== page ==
Secondary analysis of Camden Coalition randomized controlled data found that care management participants who were the most likely to engage with the intervention had significantly lower readmission rates.
Care management programs serving people with complex health needs may engage patients once or many times. A 2020 randomized controlled trial (RCT) reported that the Camden Core Model, a care management program for people with complex medical and social needs, had no significant impact on readmissions 180 days after hospital discharge. However, the original analysis measured the impact among all patients assigned to the intervention group, which included patients with varied levels of engagement. This article used a new framework designed to analyze data from RCTs with variable participation levels or relatively low enrollment, and assessed the impact of the care management intervention on the populations most likely to engage with the intervention.
The population that was the most likely to engage in the care management intervention was more likely to be female, of Hispanic ethnicity, and have specific chronic illnesses, and less likely to have been arrested, have a substance use disorder, or have housing instability. Among participants who were found to be the most likely to engage, the care management intervention led to a statistically significant reduction in hospital readmissions.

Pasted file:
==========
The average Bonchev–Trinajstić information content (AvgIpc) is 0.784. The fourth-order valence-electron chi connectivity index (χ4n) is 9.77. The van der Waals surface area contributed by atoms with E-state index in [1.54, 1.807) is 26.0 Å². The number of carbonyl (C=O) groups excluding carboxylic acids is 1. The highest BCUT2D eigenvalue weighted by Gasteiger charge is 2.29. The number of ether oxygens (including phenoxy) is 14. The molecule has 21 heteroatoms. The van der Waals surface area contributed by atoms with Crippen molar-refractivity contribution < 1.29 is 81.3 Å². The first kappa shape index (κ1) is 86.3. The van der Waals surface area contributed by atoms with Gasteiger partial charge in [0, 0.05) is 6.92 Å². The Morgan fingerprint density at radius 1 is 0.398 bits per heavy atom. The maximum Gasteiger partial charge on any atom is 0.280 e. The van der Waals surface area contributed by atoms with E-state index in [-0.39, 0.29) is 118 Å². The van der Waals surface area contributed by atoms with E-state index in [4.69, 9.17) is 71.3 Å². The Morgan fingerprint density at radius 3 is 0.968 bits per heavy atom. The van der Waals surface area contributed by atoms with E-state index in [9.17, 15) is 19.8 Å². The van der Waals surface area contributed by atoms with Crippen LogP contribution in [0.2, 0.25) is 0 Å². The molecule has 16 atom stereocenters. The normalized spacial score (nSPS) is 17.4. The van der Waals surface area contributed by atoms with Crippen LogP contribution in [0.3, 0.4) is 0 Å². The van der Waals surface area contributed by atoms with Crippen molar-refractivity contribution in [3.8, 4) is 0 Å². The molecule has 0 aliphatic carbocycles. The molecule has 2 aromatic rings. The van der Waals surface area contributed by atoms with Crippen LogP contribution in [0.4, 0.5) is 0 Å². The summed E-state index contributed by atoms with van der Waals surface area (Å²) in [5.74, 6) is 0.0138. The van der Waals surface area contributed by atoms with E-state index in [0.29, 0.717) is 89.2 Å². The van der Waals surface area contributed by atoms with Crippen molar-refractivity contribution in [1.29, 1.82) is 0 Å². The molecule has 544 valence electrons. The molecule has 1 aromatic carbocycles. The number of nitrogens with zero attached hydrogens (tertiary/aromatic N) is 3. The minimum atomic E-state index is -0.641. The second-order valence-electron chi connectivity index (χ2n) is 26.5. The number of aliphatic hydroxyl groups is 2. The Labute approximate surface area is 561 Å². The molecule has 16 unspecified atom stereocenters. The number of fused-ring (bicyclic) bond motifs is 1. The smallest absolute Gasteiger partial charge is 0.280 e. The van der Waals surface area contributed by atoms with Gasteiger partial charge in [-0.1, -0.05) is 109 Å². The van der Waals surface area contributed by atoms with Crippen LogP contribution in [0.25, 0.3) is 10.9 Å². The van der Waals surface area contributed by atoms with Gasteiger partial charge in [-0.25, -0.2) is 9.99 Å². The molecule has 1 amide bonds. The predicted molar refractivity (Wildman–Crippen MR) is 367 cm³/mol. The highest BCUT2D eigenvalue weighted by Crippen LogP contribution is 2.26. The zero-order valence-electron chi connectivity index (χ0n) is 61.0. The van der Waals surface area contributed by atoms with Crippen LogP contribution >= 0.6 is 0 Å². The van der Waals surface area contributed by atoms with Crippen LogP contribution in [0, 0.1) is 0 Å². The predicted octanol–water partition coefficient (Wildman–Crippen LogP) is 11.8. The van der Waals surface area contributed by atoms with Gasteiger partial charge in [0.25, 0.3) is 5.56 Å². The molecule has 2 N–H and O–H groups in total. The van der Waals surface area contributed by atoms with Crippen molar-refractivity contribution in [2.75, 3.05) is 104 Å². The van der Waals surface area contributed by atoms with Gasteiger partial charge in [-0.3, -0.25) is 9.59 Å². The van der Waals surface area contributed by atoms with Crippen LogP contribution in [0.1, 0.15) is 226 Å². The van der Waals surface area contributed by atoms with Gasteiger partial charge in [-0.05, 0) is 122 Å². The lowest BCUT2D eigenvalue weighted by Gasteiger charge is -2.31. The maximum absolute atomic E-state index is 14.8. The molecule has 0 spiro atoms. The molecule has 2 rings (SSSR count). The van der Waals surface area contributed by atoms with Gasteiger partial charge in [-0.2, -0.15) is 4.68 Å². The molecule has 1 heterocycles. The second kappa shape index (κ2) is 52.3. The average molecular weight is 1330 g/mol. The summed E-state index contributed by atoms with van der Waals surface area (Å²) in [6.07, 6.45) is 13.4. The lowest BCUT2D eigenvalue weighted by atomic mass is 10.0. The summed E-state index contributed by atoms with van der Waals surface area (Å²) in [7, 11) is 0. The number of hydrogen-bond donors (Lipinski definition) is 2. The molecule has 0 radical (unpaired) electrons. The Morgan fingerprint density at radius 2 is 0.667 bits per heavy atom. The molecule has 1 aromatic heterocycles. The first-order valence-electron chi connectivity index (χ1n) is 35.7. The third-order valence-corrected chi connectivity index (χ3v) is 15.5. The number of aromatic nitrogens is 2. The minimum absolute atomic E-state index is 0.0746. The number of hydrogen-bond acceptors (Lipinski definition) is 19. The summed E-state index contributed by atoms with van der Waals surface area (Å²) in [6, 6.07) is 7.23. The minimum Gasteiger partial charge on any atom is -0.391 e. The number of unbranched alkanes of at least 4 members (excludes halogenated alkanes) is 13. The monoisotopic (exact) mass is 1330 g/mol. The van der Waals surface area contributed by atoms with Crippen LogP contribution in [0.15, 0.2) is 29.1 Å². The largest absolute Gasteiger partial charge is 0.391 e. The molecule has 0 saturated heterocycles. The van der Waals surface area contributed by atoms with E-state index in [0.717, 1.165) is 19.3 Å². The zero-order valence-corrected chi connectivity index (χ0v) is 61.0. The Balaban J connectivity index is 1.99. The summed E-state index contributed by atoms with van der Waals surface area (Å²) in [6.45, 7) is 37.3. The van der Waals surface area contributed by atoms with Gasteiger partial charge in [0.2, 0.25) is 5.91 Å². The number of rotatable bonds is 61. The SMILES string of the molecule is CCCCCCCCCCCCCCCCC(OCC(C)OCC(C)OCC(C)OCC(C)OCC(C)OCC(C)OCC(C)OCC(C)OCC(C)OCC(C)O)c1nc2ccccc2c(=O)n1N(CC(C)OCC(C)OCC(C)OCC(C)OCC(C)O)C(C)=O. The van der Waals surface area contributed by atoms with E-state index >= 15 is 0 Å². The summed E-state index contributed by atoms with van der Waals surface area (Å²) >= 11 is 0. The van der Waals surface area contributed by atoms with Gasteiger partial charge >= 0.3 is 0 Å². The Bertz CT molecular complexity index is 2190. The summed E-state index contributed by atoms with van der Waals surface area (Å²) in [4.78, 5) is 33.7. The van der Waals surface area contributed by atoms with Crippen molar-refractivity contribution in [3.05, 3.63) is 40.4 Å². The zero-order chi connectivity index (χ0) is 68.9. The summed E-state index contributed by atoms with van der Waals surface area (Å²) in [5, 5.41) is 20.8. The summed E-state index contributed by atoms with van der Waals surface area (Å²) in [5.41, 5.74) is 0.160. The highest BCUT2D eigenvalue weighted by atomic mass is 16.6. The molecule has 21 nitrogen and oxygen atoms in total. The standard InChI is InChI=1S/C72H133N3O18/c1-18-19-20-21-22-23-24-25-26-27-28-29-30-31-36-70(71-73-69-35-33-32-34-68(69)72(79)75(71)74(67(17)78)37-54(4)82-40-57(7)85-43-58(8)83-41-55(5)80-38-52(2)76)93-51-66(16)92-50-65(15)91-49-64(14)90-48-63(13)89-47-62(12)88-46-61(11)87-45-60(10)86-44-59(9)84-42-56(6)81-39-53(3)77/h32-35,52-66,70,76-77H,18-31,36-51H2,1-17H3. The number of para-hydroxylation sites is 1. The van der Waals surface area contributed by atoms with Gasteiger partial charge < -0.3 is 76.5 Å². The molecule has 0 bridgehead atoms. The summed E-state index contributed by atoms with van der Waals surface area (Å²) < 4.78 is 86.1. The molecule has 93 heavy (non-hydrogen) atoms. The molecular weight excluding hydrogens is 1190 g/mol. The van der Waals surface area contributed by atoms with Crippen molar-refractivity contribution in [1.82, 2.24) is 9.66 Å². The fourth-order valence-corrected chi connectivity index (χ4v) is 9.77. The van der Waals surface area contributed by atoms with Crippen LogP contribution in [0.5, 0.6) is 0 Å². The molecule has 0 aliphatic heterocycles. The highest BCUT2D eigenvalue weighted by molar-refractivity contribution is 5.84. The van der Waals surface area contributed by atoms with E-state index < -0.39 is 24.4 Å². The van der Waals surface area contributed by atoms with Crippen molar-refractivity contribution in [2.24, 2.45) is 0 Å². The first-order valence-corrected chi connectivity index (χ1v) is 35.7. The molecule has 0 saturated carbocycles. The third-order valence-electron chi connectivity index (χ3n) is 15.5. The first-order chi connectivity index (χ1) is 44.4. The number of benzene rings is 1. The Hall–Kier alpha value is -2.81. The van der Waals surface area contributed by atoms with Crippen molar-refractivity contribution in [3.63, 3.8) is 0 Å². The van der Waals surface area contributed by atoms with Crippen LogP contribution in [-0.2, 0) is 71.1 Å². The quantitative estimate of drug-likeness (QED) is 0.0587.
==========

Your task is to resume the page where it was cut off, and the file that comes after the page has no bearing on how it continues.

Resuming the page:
Care management programs serving a broad patient population may use these findings to consider prioritizing participants from populations who are most likely to engage and benefit from interventions. At the same time, programs can also identify strategies to better activate and support populations who are the least likely to be engaged in care and services. Care management programs may also apply lessons from Camden’s approach to cultivate partnerships with housing organizations and behavioral health providers to strengthen supports for participants with behavioral health and social needs.